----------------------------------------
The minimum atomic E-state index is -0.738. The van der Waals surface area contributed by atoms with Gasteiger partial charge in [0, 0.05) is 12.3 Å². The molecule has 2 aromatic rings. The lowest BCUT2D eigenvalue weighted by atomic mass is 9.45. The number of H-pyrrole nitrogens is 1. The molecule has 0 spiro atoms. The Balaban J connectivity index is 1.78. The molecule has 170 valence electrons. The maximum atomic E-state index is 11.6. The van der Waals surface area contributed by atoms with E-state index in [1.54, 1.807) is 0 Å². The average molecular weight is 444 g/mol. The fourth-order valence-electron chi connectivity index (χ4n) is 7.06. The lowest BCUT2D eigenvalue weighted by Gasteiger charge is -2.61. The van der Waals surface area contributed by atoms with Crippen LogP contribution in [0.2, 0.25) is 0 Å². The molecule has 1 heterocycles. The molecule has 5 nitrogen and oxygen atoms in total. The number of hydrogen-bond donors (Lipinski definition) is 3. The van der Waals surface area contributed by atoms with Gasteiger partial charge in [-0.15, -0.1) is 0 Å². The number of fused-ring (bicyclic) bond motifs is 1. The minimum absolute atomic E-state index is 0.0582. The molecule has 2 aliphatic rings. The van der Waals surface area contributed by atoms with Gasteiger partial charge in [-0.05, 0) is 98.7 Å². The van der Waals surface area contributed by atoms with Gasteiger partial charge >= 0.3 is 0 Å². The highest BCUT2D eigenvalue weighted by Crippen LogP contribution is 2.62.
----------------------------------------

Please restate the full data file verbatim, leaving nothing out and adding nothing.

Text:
The minimum atomic E-state index is -0.738. The van der Waals surface area contributed by atoms with Gasteiger partial charge in [0, 0.05) is 12.3 Å². The molecule has 2 aromatic rings. The lowest BCUT2D eigenvalue weighted by atomic mass is 9.45. The number of H-pyrrole nitrogens is 1. The molecule has 0 spiro atoms. The Balaban J connectivity index is 1.78. The molecule has 170 valence electrons. The maximum atomic E-state index is 11.6. The van der Waals surface area contributed by atoms with E-state index in [1.54, 1.807) is 0 Å². The average molecular weight is 444 g/mol. The fourth-order valence-electron chi connectivity index (χ4n) is 7.06. The lowest BCUT2D eigenvalue weighted by Gasteiger charge is -2.61. The van der Waals surface area contributed by atoms with Crippen LogP contribution in [0.2, 0.25) is 0 Å². The molecule has 1 heterocycles. The molecule has 5 nitrogen and oxygen atoms in total. The number of hydrogen-bond donors (Lipinski definition) is 3. The van der Waals surface area contributed by atoms with Gasteiger partial charge in [-0.15, -0.1) is 0 Å². The number of fused-ring (bicyclic) bond motifs is 1. The minimum absolute atomic E-state index is 0.0582. The molecule has 2 aliphatic rings. The van der Waals surface area contributed by atoms with Gasteiger partial charge in [-0.05, 0) is 98.7 Å². The van der Waals surface area contributed by atoms with Gasteiger partial charge >= 0.3 is 0 Å². The highest BCUT2D eigenvalue weighted by Crippen LogP contribution is 2.62.